Last Updated: Fri Jul 20, 2012 07:27 am (KSA) 04:27 am (GMT)

Are fears of legalization of female genital mutilation in Egypt real?

According to the World Health Organization, FGM is recognized as a violation of human rights of women and children, as it is often carried out on minors. (Reuters)
According to the World Health Organization, FGM is recognized as a violation of human rights of women and children, as it is often carried out on minors. (Reuters)

Despite a 1996 ban on Female Genital Mutilation (FGM) in Egypt, the issue continues to be a divisive one, especially amid fears that the ban could be reversed under an Islamist government.

Many Egyptians find it difficult to accept the issue is a pressing one and deny the alarmingly high statistics, like one by the United Nations International Children’s Emergency Fund (UNICEF) which states that 91 percent of women are circumcised in the country.

Updated in January 2012, the UNICEF global databases are grounded on Demographic Health Surveys, Multiple Indicator Cluster Surveys and other national surveys collected from 2002 and 2008.

With the toppling of the Egyptian regime and the Islamists escaping the grip of Hosni Mubarak’s iron fist, talk of reversing the 1996 ban based on religious grounds has resurfaced.

Amid the rising speculations that FGM would be legalized in Egypt, the Freedom and Justice Party was accused in May of sending a large medical convoy into the village of Abu Aziz in the Minya governorate, south of Cairo which offered to perform the operation for as little as 30 Egyptian pounds ($4.90).

When asked about such reports, Muslim scholar and member of the Muslim Brotherhood Sheikh Gamal Qutb, told Al Arabiya: “Why bring up the topic of female genital mutilation at this time? There is absolutely no evidence that the Islamists support it. The fear about it being legalized again in Egypt is a result of unethical media practices where young reporters have nothing better to do than speak about this topic. If it is indeed carried out, it is done so for traditional reasons, not religious. It is irrelevant to the Muslim Brotherhood and has nothing to do with Islam whatsoever.”

However, other religious figures have publically endorsed the practice. Nasser al-Shaker, a member of the dissolved parliament and a member of the Salafi Nour Party, declared on Mehwar Satellite Television station last May that FGM was Sunnah, denoting a practice done during Prophet Mohammed’s, as reported by Egypt Independent.

This view often clashes with liberals, especially feminists, who, along with NGOs, have campaigned against FGM in Egypt.

The Egyptian feminist, writer and physician Nawal el-Saadawi was the first to shed light on the issue across the region. Circumcised at the age of six in the summer of 1937, she grew up to see her patients suffer serious health consequences when she became a practicing physician. Her writings on the subject led to her dismissal as Director of Public Health in the 1960s.

“Everything is possible depending on the ruling party. The government controls everything in the country; they own weapons, money, and media. When any new government comes to power, they definitely implement changes,” she told Al Arabiya.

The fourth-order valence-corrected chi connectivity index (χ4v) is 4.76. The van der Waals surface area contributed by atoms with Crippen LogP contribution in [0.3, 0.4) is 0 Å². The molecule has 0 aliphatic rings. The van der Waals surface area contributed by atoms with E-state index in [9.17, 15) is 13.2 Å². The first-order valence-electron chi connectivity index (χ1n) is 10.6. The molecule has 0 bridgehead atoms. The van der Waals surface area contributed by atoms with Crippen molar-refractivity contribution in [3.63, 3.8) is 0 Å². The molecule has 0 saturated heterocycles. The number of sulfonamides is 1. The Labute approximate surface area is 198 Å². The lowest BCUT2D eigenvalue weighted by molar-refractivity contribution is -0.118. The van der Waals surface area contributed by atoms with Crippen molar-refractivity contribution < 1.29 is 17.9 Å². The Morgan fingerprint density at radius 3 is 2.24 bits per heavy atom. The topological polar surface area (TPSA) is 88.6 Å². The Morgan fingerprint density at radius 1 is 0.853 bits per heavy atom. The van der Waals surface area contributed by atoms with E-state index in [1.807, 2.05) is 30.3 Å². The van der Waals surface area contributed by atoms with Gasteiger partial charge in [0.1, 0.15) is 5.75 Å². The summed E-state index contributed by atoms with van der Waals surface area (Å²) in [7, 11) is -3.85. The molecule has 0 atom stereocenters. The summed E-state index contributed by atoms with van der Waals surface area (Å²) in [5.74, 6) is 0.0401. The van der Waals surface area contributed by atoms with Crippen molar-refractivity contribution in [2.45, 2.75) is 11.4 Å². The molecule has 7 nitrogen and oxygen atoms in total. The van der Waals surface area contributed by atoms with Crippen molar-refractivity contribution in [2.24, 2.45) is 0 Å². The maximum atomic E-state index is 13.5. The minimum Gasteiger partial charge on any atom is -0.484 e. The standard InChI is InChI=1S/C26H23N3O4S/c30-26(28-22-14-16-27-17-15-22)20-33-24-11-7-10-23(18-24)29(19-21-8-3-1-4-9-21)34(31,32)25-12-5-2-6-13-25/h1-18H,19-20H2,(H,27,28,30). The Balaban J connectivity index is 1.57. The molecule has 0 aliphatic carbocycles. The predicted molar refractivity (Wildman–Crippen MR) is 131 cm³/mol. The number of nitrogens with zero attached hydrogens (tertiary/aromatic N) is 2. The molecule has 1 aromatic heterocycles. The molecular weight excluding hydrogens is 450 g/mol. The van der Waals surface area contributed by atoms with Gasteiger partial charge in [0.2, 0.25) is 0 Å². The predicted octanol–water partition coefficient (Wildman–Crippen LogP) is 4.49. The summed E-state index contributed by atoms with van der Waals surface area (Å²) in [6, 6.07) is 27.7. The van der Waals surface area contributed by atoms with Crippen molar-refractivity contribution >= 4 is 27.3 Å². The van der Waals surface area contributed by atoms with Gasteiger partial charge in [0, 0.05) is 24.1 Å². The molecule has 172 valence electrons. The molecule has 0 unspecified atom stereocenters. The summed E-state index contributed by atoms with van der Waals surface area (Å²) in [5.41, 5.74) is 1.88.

According to the World Health Organization, FGM is recognized as a violation of human rights of women and children, as it is often carried out on minors, reflecting gender inequality that violates a person’s right to health, security, and physical integrity.

The 2009 research paper “The Identity Economics of Female Genital Mutilation” by Christopher J. Coyne and Rachel L. Mathers draws attention to the economic dimensions to the practice.

According to the authors, an attachment to the practice is reinforced by the common belief that circumcising a girl increases her chances of getting married young to a husband of higher wealth and social status ─ which links FGM directly to the family’s economics. In countries where the practice is prevalent, marriage is the only means to women’s financial and social security.

Although Western pressure on Egyptian lawmakers continues, and a ban has been in effect, the practice prevails.

“From a political/cultural perspective in Egypt, female circumcision has been seized upon as proof of the ideological chasm that now separates those people who fight for the cause of ‘traditional society’ from those who fight for the universal application of ‘human rights’,” said Dr. Richard Gauvain, an Associate Professor of Middle Eastern Studies at the American University in Dubai.

“In my opinion, the fact that FGM has become the focal point for this particular discussion, between these two mutually irreconcilable parties, has arguably slowed down the eradication of the practice. Because ordinary people now know that the movement to stamp out FGM is primarily encouraged by Western ‘meddlers’, and ‘Western’ Middle Eastern feminists, they are less likely to be receptive to arguments for its abolition.”

Despite a host of evidence to prove the dangers of FGM, Saadawi believes people continue to commit female genital mutilation out of fear and ignorance. The attachment of the public to the ancient tradition is too strong for the U.N. statistics and medical opinions to penetrate.

She adds that governments play an important and active role in maintaining the ignorance and the fear of the people. It is not in the best interest of oppressive governments to educate and encourage the public.

The struggle against FGM worldwide seems to have achieved little progress, with an average of 140 million girls circumcised across the globe, 92 million of which are in Africa alone. As the example in Egypt illustrates, defenders of FGM get scrutinized internationally whereas those who fight it are ostracized in their own society.

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